Eels – Blinking Lights And Other Revelations

Double-album about God, death and love, seven years in the making. Tom Waits and Peter Buck guest

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To Mark ‘E’ Everett, life must have long seemed a cosmic black joke. Famously losing his mother to cancer shortly after his sister’s 1996 suicide, his cousin dying on 9/11 was one more blow to a man already fragilely depressed. But he reacted fiercely, self-financing redemptive albums recorded in his basement, short-circuiting major-label compromise. These records patented a sort of surging chamber-pop about how hard and necessary it is to live.

Tentatively begun the year after eels’ hit debut Beautiful Freak (1996), five albums on Blinking Lights further defines E’s ornery kingdom of uncomfortable truth and beauty. It stretches into pop’s outer limits, mourning the absence of God and Mom in a fallen America. When he says making it “almost killed” him, you doubt it’s a metaphor. For E, rock’n’roll really is life and death.

Blinking Lights’ lengthy gestation has left its mark. You can feel the jeweller’s care with which its 33 tracks have been chipped into place. Unfolding with the pregnant pauses of the Bergman movies that were its models, its pace may seen alien, even arthritic. But keep listening, and Blinking Lights comes into focus.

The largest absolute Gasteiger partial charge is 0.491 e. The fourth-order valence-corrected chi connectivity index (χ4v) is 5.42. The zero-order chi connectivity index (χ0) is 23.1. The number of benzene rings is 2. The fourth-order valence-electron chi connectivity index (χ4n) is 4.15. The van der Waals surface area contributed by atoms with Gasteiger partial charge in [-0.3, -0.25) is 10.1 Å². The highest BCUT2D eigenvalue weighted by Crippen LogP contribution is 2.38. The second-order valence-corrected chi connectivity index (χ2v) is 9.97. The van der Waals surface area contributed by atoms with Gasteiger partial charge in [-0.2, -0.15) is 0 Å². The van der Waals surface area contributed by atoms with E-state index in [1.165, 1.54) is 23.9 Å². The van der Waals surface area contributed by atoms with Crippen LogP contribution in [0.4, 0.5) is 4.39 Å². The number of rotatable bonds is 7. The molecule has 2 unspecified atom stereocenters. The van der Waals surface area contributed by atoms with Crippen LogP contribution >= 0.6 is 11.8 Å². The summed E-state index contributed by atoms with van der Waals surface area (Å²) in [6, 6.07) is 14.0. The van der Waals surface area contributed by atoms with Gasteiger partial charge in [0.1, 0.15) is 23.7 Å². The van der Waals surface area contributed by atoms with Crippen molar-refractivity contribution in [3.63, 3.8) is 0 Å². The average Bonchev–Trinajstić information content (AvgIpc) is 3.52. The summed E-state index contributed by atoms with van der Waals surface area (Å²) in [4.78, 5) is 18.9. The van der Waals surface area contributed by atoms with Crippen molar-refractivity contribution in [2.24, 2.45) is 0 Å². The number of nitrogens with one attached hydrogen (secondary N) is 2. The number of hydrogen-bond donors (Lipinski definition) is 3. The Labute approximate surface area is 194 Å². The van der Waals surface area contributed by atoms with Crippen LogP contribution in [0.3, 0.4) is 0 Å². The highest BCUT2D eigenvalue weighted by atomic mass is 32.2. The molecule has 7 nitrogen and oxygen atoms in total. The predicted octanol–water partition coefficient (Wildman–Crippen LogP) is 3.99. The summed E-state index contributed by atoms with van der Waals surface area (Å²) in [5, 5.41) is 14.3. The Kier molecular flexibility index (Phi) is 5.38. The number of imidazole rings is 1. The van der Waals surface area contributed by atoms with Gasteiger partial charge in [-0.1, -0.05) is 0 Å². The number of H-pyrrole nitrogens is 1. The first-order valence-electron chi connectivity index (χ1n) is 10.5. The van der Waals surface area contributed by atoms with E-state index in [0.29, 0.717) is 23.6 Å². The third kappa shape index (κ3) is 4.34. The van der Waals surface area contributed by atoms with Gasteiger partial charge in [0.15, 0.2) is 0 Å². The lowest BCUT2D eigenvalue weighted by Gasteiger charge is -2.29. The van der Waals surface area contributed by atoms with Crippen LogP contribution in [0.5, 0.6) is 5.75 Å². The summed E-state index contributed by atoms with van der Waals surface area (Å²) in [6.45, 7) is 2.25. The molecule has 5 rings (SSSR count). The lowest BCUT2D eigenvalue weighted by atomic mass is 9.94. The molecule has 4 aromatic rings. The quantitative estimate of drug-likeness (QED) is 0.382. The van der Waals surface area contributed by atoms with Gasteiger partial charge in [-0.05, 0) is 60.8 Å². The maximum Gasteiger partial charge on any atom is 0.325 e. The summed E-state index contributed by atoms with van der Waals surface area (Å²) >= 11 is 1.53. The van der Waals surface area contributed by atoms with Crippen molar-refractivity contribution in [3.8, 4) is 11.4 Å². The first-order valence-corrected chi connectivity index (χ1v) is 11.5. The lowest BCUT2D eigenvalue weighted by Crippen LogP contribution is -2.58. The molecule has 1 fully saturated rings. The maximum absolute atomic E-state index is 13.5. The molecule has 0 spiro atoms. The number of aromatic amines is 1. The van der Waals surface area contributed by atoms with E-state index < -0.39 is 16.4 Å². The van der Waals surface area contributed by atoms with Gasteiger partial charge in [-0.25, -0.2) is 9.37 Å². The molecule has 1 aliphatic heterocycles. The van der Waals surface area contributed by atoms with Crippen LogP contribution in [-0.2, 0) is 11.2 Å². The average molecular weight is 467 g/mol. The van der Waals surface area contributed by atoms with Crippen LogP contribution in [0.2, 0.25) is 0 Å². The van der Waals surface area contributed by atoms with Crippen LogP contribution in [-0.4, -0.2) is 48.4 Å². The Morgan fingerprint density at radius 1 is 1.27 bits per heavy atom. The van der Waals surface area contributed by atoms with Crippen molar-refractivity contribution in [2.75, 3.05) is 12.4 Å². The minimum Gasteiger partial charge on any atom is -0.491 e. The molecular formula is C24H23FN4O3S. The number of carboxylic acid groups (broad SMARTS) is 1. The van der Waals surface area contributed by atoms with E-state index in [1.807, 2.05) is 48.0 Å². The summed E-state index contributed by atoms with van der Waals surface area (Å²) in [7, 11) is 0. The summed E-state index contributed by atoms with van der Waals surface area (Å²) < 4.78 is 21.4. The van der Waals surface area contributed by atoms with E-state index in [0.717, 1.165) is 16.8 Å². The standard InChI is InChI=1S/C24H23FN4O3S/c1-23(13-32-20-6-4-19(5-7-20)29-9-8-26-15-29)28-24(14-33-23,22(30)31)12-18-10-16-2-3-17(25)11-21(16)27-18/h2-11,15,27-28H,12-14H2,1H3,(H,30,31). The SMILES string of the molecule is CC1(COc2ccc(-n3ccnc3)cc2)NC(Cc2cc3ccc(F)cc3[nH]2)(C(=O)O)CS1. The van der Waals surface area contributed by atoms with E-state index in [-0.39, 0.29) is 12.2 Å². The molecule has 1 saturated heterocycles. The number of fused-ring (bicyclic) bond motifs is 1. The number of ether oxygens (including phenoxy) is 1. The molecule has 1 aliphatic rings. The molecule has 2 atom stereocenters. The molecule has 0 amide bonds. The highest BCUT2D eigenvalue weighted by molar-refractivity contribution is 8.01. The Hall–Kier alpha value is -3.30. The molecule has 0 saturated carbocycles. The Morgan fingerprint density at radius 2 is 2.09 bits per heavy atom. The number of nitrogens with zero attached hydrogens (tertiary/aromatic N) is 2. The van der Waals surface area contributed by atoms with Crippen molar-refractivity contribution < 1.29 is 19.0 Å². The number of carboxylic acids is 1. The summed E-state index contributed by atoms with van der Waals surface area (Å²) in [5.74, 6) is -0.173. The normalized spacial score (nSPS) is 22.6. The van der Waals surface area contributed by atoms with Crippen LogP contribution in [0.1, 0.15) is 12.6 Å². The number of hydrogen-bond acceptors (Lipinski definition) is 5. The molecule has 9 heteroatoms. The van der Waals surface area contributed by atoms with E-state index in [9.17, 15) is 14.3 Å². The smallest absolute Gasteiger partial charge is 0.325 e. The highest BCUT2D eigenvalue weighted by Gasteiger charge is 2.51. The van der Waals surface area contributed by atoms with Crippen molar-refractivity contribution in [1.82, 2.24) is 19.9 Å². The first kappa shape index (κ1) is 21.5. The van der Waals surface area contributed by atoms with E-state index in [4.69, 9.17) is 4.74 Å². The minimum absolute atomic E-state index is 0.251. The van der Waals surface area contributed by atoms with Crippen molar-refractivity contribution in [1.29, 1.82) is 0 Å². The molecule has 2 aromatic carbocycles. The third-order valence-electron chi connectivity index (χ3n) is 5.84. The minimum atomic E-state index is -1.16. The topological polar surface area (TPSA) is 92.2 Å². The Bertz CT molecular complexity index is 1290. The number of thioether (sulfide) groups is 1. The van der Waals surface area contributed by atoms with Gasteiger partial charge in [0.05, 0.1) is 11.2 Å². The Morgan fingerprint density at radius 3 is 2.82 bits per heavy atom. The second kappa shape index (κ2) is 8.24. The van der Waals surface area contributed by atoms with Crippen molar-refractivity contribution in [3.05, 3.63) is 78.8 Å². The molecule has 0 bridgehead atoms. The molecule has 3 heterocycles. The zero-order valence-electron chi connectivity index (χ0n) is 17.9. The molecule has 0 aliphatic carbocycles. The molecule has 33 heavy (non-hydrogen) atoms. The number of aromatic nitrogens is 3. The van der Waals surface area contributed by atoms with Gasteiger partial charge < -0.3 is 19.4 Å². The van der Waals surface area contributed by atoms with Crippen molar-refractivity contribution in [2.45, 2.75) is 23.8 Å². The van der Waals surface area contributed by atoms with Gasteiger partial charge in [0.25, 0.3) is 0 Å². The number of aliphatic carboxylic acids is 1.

It’s an album composed partly from disgust and defeat, as in “The Other Shoe”’s litany of literal and societal tumours, or “Railroad Man”’s admission of personal obsolescence. The 78 crackle of “Last Time We Spoke”, meanwhile, sees E wounded by the death of someone who knew his soul. But if the quiet of other people’s graves sometimes haunts Blinking Lights, that makes its moments of defiant affirmation more moving. “Hey Man (Now You’re Really Living)” would be a hit if radio was supposed to make you feel, positing gut-spilling pain and heartache as the price of admission to life. In a record that deals soberly with suicide, that could be the belief that allows E to not only still be here, but conclude: “I’m a very thankful man.” Intermittently funny and never depressing, this confirms him among America’s greats.

By Nick Hasted

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